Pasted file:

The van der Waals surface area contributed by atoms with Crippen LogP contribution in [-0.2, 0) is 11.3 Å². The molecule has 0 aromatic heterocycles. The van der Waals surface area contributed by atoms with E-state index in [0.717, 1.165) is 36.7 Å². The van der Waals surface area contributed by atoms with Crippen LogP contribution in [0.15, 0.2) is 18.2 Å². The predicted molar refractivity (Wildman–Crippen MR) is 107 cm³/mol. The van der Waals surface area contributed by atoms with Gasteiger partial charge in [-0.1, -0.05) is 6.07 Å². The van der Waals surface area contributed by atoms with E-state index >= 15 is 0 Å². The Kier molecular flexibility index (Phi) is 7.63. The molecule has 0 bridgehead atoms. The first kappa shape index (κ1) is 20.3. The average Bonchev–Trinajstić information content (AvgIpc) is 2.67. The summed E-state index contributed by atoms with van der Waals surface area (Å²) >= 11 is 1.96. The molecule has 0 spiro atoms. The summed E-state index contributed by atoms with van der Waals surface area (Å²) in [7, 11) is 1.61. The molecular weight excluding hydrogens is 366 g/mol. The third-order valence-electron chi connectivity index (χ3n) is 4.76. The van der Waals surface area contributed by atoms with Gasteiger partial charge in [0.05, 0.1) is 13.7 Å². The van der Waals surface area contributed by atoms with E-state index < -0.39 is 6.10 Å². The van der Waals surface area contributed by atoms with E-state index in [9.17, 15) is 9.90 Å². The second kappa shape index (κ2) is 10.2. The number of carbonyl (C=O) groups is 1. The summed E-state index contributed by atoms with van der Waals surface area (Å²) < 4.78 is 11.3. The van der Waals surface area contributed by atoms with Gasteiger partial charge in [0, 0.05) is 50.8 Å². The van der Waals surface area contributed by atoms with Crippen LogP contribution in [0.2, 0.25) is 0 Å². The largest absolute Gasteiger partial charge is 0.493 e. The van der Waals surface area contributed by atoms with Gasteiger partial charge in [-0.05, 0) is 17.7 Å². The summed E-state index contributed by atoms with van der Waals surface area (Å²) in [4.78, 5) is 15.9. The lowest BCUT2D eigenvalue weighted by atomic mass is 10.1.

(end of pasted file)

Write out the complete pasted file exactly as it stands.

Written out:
The van der Waals surface area contributed by atoms with Crippen LogP contribution in [-0.2, 0) is 11.3 Å². The molecule has 0 aromatic heterocycles. The van der Waals surface area contributed by atoms with E-state index in [0.717, 1.165) is 36.7 Å². The van der Waals surface area contributed by atoms with Crippen LogP contribution in [0.15, 0.2) is 18.2 Å². The predicted molar refractivity (Wildman–Crippen MR) is 107 cm³/mol. The van der Waals surface area contributed by atoms with Gasteiger partial charge in [-0.1, -0.05) is 6.07 Å². The van der Waals surface area contributed by atoms with E-state index >= 15 is 0 Å². The Kier molecular flexibility index (Phi) is 7.63. The molecule has 0 bridgehead atoms. The first kappa shape index (κ1) is 20.3. The average Bonchev–Trinajstić information content (AvgIpc) is 2.67. The summed E-state index contributed by atoms with van der Waals surface area (Å²) >= 11 is 1.96. The molecule has 0 spiro atoms. The summed E-state index contributed by atoms with van der Waals surface area (Å²) in [7, 11) is 1.61. The molecular weight excluding hydrogens is 366 g/mol. The third-order valence-electron chi connectivity index (χ3n) is 4.76. The van der Waals surface area contributed by atoms with Gasteiger partial charge in [0.05, 0.1) is 13.7 Å². The van der Waals surface area contributed by atoms with E-state index < -0.39 is 6.10 Å². The van der Waals surface area contributed by atoms with E-state index in [9.17, 15) is 9.90 Å². The second kappa shape index (κ2) is 10.2. The number of carbonyl (C=O) groups is 1. The summed E-state index contributed by atoms with van der Waals surface area (Å²) < 4.78 is 11.3. The van der Waals surface area contributed by atoms with Gasteiger partial charge in [0, 0.05) is 50.8 Å². The van der Waals surface area contributed by atoms with Crippen LogP contribution in [0.2, 0.25) is 0 Å². The largest absolute Gasteiger partial charge is 0.493 e. The van der Waals surface area contributed by atoms with Gasteiger partial charge in [-0.05, 0) is 17.7 Å². The summed E-state index contributed by atoms with van der Waals surface area (Å²) in [4.78, 5) is 15.9. The lowest BCUT2D eigenvalue weighted by atomic mass is 10.1.